GLENDALE, Ariz. — Blue sky, mid-70s,
gentle breeze.Noonin the winter desert.
If there were a hammock available, you’d take a nap.
But this is even better: The White Sox are playing their first intrasquad game of spring trainingTuesday, Skins vs. Shirts, with right-hander Jeff Samardzija on the mound for the Skins.
OK, Samardzija has a jersey on, No. 29. (This isn’t literal.) But what a thing it is to see the former Cub out there on the bump of dirt, looking in at catcher Tyler Flowers, his wild locks not quite as wild as in the past but still flowing out the back of his cap like a flap behind a trucker’s wheel.
Samardzija stares, cocks, throws. And we’re off.
The shaky bridge between the North Side and South Side has been traversed by a fellow who spent most of the first seven seasons of his career with the Cubs and now likely will be the No. 2 starter for the Sox.
It’s a bridge not often taken, even though ‘‘This Old Cub,’’ Ron Santo, played in 117 games for the Sox to end his career in 1974. (We probably shouldn’t even mention that.)
It’s not quite like moving from the Union to the Confederacy or from rap music to country, but this allegiance switch is edgy.
‘‘I think it’s just wild playing for both the teams, to tell you the truth,’’ Samardzija said after his two innings.
He allowed two hits in his 33 pitches, a flare single to leadoff man Micah Johnson, followed by a bunt single to Emilio Bonifacio. Both those Shirts stole bases and scored, but the second-inning batters went down 1-2-3.
Samardzija was jovial and practical, thrilled to have started the 2015 season on this fine day.
He spent the last half of last season with the Oakland Athletics, but that was just being an arm for hire. Now he’s a real Sox, a guy from 35th and Shields, not Clark and Addison.
Does he notice the different uniform?
‘‘l do, actually,’’ Samardzija said. ‘‘I look at the front and go from there. I’ve said many times it’s just an honor to have a big-league uniform on.’’
Raised in Merrillville, Indiana, Samardzija — who played college football at Notre Dame — is a Chicago-area guy. Now he’s part of the club closer to his birthplace, and it will be interesting to see how Cubs fans greet him when he pitches against their team this season.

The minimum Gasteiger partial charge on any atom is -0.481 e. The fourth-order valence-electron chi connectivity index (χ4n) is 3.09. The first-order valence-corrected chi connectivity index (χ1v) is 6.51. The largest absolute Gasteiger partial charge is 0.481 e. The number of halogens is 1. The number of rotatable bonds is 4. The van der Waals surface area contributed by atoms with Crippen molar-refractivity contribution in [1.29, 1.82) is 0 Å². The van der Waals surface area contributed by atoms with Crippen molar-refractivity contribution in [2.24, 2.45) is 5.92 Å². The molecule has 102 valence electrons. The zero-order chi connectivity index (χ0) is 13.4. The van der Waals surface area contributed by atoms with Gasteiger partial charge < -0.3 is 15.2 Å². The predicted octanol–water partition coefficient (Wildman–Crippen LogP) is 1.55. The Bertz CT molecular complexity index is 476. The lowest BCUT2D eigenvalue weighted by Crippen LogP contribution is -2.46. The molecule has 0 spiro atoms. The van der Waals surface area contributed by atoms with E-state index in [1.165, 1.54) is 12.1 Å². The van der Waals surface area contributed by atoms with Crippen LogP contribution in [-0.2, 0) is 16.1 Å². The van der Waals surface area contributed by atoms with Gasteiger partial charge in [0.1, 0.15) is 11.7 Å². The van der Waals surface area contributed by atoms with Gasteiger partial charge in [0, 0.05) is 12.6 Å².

But the team is less important to him than being in the only club that matters: the major leagues.
‘‘I’m lucky to have had some ups and downs in my career, so you appreciate every chance you have to put [any uniform] on and represent it well,’’ he said. ‘‘Anytime you’re on the mound, you act like it’s your last time up there.’’
Here’s a wild possibility: Samardzija might be the Opening Day pitcher for the Sox this season after being the Opening Day pitcher for the Cubs last season. (He also was the Opening Day pitcher for the Cubs in 2013.)
This scheduling depends primarily on whether Sox ace Chris Sale can heal in time from his recently broken right ankle and avoid stepping in potholes, jumping out of pickup trucks or falling down rabbit holes for the rest of spring training. Lefties, you’ll recall, are somewhat unknowable.
‘‘He’s young, goofy and everything else,’’ manager Robin Ventura said of Sale.
Samardzija isn’t that, for sure. Only his hair is nuts.
His career stats are misleading, too. At 30, he could have a stellar record if teammates ever supported him with runs. Instead, he’s a measly 36-48.
Do the math on this: In 2014 with the Cubs, he posted an excellent 2.83 ERA and was an All-Star. And he was 2-7 before being traded to the A’s.
So kicking things off with the talented Sox looks like blue sky for Samardzija.
‘‘Just the first blush of seeing him out there and his competitiveness, it carries over to everybody,’’ Ventura said.
Samardzija was asked if he knew much about Ventura before joining the Sox.
‘‘On baseball cards,’’ he said.
But he likes Ventura’s calm, businesslike approach.
‘‘He’s my type of guy, for sure,’’ Samardzija said.
And he loved getting back in the saddle on this beautifulTuesday.
‘‘Just to be in that setting for getting back into your normal routine, fixing your glove and hat, cleaning your cleats — you get back to all these ticks you’re used to in your comfort zone,’’ Samardzija said. ‘‘It felt good.’’
So did one pitch in particular.
‘‘Yeah, my fastball,’’ he said. ‘‘In camp, you’re always waiting for that one day when you go out and go, ‘Whoa, there it is!’ You’re trying to build up that strength, and you never know what part of the month it’s going to be. Luckily, when I wanted more, there was more there today.’’
How much more? How fast?
‘‘Sitting 98, 99 [mph], you know,’’ Samardzija said, almost chuckling.
Then, in a near-whisper, ‘‘Touching 100.’’
You bet. Let the good times roll.